Oprah: A True Bulletproof Diva

May 31, 2005

Oprah Winfrey 

I have mixed feelings about Oprah– conflicting opinions, I should say. While I think that her show is uplifting, and does a lot of good for a lot of people, at the same time, I think that the show has become little more than a vehicle for perpetuating fluff, under the guise of trying to get people to improve themselves. I've watched her show off and on through the years, and there were a few good years. But now, the show seems to have a scattered focus. One day, we are watching people nominate worthy individuals in their community for recognition through Oprah's Angel Network; the next day, we are subject to hearing yet another boring story about how Oprah's best friend, Gayle, can't find a man. But we all lose focus and wander from time to time, so it's no big deal, and other shows have done worse.

My biggest complaint about the Oprah Show is the fact that she is constantly talking about weddings, marriage, marital relationships, and raising children, yet she has done none of these things herself. I often wonder, why are these women listening to her? Doesn't it occur to them that Oprah is not even married herself? Then I realize, that Oprah has never claimed to be an expert on any of these topics. She always invites a panel of experts, or people who have "been there" to relate their stories or to share their expertise with the audience. Oprah only acts as the faciliator.

My only other complaint about Oprah is about the show where she had Maria Shriver and Arnold Schwarzenegger on, in the middle of the whole Gray Davis Recall embarrassment. Now, if she'd only had Maria on, I would have no complaints, because it's a well-known fact that Oprah and Maria are close friends. But to have Arnold on in the middle of all that seemed to set a political tone to the show, and it seemed (at least to me) that Oprah was, indirectly, endorsing Arnold's run for governor of California. Frankly, I think his visit to her show contributed a great deal to his victory. I find it interesting that few people commented on this.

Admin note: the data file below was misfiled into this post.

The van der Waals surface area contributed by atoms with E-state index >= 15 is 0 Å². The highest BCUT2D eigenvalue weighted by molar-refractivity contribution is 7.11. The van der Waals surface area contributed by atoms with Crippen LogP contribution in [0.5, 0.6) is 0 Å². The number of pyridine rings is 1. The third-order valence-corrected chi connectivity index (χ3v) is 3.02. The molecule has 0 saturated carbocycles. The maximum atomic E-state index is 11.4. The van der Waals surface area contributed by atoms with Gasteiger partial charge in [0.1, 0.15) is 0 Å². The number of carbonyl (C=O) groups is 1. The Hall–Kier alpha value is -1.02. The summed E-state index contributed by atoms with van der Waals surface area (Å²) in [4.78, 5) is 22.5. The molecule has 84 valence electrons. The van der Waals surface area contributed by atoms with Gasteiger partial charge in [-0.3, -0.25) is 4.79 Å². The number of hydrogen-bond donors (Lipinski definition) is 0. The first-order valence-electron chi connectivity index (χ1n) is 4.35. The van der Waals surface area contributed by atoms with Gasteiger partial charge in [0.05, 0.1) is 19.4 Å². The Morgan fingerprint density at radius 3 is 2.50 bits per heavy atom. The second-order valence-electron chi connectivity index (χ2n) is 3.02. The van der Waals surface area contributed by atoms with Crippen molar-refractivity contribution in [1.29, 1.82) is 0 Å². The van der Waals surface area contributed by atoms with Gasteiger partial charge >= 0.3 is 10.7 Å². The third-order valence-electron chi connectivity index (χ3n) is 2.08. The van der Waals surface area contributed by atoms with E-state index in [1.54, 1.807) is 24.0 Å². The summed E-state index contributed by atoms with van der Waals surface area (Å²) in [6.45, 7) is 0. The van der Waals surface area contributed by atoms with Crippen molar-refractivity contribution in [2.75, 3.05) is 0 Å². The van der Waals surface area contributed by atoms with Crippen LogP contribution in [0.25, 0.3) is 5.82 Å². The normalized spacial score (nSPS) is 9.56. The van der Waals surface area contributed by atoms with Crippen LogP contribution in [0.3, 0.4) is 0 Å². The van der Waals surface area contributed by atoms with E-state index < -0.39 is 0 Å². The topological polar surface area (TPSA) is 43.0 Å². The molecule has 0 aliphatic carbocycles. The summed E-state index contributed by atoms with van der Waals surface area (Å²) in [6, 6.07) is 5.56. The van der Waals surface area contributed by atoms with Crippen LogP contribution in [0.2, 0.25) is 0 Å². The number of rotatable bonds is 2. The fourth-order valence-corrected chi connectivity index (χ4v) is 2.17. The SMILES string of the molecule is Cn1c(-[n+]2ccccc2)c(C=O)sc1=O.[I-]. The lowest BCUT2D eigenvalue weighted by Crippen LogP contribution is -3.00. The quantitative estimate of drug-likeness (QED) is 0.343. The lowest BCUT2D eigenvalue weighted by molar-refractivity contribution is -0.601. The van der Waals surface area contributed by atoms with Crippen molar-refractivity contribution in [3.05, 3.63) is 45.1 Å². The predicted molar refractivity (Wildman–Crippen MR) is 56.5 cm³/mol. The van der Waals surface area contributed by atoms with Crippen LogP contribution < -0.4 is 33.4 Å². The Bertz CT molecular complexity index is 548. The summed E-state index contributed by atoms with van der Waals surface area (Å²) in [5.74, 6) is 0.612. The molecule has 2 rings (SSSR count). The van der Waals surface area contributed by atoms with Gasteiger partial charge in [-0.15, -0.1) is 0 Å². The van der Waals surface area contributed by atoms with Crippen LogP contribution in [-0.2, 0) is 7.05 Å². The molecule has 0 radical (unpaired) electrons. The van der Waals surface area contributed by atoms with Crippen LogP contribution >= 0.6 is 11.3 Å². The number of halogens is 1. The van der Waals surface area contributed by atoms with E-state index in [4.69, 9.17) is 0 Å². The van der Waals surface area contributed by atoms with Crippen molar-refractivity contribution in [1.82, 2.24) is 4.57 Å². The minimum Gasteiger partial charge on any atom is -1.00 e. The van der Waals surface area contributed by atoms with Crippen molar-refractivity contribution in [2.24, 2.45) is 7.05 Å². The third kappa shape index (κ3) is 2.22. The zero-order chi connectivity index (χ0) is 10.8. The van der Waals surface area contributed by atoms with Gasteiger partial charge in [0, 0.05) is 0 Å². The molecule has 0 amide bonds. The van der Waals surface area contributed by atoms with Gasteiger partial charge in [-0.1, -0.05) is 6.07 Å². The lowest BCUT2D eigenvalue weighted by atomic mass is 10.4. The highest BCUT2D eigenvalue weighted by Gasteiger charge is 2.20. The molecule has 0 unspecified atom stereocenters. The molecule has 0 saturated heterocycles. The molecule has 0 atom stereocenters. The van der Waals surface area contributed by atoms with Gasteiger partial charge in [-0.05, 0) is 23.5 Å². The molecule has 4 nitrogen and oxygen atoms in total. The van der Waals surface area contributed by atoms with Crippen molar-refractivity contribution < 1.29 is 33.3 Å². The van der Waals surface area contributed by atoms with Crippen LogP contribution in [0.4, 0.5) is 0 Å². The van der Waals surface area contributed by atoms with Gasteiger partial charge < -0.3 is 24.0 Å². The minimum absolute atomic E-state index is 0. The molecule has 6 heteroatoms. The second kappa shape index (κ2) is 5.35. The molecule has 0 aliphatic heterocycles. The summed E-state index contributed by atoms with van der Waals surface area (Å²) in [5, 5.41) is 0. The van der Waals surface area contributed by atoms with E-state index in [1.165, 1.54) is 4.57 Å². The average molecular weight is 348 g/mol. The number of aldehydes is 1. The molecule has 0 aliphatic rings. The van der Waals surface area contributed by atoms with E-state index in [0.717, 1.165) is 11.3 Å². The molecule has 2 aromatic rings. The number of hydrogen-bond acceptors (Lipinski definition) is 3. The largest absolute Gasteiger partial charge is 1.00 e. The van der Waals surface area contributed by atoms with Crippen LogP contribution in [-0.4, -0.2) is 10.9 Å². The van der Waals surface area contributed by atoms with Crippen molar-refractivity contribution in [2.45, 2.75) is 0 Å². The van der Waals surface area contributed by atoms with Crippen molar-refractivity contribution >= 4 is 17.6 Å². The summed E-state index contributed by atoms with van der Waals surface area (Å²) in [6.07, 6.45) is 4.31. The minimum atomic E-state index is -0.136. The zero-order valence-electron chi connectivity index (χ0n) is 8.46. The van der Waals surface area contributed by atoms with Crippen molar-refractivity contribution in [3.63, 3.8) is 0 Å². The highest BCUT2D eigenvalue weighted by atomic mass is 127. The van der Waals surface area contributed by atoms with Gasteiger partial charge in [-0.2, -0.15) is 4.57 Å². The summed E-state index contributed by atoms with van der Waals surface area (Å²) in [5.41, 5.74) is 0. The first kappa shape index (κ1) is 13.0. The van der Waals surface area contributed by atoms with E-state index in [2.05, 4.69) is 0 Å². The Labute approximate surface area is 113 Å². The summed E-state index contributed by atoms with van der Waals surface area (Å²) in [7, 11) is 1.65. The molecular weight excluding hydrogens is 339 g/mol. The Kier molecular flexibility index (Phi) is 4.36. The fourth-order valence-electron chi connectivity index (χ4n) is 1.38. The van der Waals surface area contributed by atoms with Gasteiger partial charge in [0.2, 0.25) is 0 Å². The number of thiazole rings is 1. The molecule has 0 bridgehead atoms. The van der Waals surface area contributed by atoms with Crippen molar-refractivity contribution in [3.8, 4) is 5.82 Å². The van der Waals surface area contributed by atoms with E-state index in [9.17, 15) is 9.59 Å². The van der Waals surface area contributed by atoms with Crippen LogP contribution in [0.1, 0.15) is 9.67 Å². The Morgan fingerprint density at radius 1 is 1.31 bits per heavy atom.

It seems that people are content to continue bashing her Book Club, the books she chooses, her ending of the first book club, and her spat with Jonathan Franzen:

When Oprah petulantly cancelled her Book Club, she acted out TV's norm in the real world– the norm that consequence need not be considered.  There were consequences, of course: if Oprah really had the ability to make eight million people believe literature was important, she also had the ability to make them believe the world's writers couldn't collectively produce twelve good books a year.  This is damning, and damaging, and really pisses me off.  She has the right– is allowed– to discuss books; she has no right to casually dismiss contemporary writers en masse, especially when her dismissal has real consequences in the real world of literature.  So, yes, the lit crowd is suspicious of Oprah, and with good reason.  Is this suspicion based, in part, in snobbery?  You bet.

This is an excerpt of a debate on the matter (link via Bookslut).

Some people seem to think that just because Oprah has a large amount of influence over her audience, or rather, that her audience likes to emulate her in a big way, that Oprah is maliciously trying to control the publishing industry (and a laundry list of other industries). Someone once said to me, "Oprah has just gone too far! Someone needs to stop her." When I first heard it, I laughed, thinking that it was odd that someone would actually say that in a serious tone of voice. Just how has she gone too far? Just who is it that is going to stop her?